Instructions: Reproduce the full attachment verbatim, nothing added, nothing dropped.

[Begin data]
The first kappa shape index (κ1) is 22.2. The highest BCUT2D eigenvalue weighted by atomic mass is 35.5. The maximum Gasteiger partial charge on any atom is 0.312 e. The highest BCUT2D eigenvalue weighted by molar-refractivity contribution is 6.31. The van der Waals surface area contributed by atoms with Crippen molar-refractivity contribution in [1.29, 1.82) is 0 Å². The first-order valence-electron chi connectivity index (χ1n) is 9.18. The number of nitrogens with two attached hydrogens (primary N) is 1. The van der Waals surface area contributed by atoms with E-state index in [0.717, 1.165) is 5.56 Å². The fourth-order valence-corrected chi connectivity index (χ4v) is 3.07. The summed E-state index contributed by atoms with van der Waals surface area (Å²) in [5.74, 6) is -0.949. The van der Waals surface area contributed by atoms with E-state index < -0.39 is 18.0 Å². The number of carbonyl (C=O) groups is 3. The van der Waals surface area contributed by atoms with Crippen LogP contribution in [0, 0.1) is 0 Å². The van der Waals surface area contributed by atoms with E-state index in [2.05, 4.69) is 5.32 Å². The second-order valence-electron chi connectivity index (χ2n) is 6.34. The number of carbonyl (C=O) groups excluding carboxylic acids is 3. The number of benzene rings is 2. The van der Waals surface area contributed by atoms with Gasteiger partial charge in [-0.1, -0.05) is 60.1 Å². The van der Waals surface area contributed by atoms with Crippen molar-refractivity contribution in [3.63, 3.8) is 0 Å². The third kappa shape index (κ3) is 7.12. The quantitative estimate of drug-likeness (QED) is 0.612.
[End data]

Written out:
The first kappa shape index (κ1) is 22.2. The highest BCUT2D eigenvalue weighted by atomic mass is 35.5. The maximum Gasteiger partial charge on any atom is 0.312 e. The highest BCUT2D eigenvalue weighted by molar-refractivity contribution is 6.31. The van der Waals surface area contributed by atoms with Crippen molar-refractivity contribution in [1.29, 1.82) is 0 Å². The first-order valence-electron chi connectivity index (χ1n) is 9.18. The number of nitrogens with two attached hydrogens (primary N) is 1. The van der Waals surface area contributed by atoms with E-state index in [0.717, 1.165) is 5.56 Å². The fourth-order valence-corrected chi connectivity index (χ4v) is 3.07. The summed E-state index contributed by atoms with van der Waals surface area (Å²) in [5.74, 6) is -0.949. The van der Waals surface area contributed by atoms with E-state index < -0.39 is 18.0 Å². The number of carbonyl (C=O) groups is 3. The van der Waals surface area contributed by atoms with Crippen LogP contribution in [0, 0.1) is 0 Å². The van der Waals surface area contributed by atoms with E-state index in [2.05, 4.69) is 5.32 Å². The second-order valence-electron chi connectivity index (χ2n) is 6.34. The number of carbonyl (C=O) groups excluding carboxylic acids is 3. The number of benzene rings is 2. The van der Waals surface area contributed by atoms with Gasteiger partial charge in [-0.1, -0.05) is 60.1 Å². The van der Waals surface area contributed by atoms with Crippen molar-refractivity contribution in [3.63, 3.8) is 0 Å². The third kappa shape index (κ3) is 7.12. The quantitative estimate of drug-likeness (QED) is 0.612.